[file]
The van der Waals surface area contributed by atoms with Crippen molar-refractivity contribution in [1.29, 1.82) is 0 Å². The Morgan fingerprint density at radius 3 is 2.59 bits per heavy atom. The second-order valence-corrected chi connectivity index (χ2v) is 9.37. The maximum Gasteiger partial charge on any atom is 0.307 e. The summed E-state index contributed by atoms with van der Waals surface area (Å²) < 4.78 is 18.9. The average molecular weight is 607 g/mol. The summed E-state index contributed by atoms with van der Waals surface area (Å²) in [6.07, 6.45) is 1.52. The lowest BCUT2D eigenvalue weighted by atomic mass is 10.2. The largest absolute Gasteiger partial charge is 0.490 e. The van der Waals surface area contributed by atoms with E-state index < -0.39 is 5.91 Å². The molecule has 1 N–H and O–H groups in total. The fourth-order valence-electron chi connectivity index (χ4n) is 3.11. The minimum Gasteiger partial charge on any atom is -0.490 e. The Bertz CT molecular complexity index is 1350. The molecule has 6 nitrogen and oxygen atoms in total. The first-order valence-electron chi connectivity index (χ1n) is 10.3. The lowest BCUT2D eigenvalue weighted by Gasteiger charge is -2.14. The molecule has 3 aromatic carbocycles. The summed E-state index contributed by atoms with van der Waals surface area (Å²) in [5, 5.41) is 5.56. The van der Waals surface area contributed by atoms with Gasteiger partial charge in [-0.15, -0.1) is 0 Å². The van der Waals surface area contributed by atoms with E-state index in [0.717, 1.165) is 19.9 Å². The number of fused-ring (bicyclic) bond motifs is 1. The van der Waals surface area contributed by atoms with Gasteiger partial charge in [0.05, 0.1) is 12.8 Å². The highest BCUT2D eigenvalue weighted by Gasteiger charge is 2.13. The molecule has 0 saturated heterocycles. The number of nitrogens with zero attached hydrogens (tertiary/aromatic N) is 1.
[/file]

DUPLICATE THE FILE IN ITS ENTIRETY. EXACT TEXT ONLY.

The van der Waals surface area contributed by atoms with Crippen molar-refractivity contribution in [1.29, 1.82) is 0 Å². The Morgan fingerprint density at radius 3 is 2.59 bits per heavy atom. The second-order valence-corrected chi connectivity index (χ2v) is 9.37. The maximum Gasteiger partial charge on any atom is 0.307 e. The summed E-state index contributed by atoms with van der Waals surface area (Å²) < 4.78 is 18.9. The average molecular weight is 607 g/mol. The summed E-state index contributed by atoms with van der Waals surface area (Å²) in [6.07, 6.45) is 1.52. The lowest BCUT2D eigenvalue weighted by atomic mass is 10.2. The largest absolute Gasteiger partial charge is 0.490 e. The van der Waals surface area contributed by atoms with E-state index < -0.39 is 5.91 Å². The molecule has 1 N–H and O–H groups in total. The fourth-order valence-electron chi connectivity index (χ4n) is 3.11. The minimum Gasteiger partial charge on any atom is -0.490 e. The Bertz CT molecular complexity index is 1350. The molecule has 6 nitrogen and oxygen atoms in total. The first-order valence-electron chi connectivity index (χ1n) is 10.3. The lowest BCUT2D eigenvalue weighted by Gasteiger charge is -2.14. The molecule has 3 aromatic carbocycles. The summed E-state index contributed by atoms with van der Waals surface area (Å²) in [5, 5.41) is 5.56. The van der Waals surface area contributed by atoms with Gasteiger partial charge in [-0.15, -0.1) is 0 Å². The van der Waals surface area contributed by atoms with E-state index in [0.717, 1.165) is 19.9 Å². The number of fused-ring (bicyclic) bond motifs is 1. The van der Waals surface area contributed by atoms with Gasteiger partial charge in [0.05, 0.1) is 12.8 Å². The highest BCUT2D eigenvalue weighted by Gasteiger charge is 2.13. The molecule has 0 saturated heterocycles. The number of nitrogens with zero attached hydrogens (tertiary/aromatic N) is 1.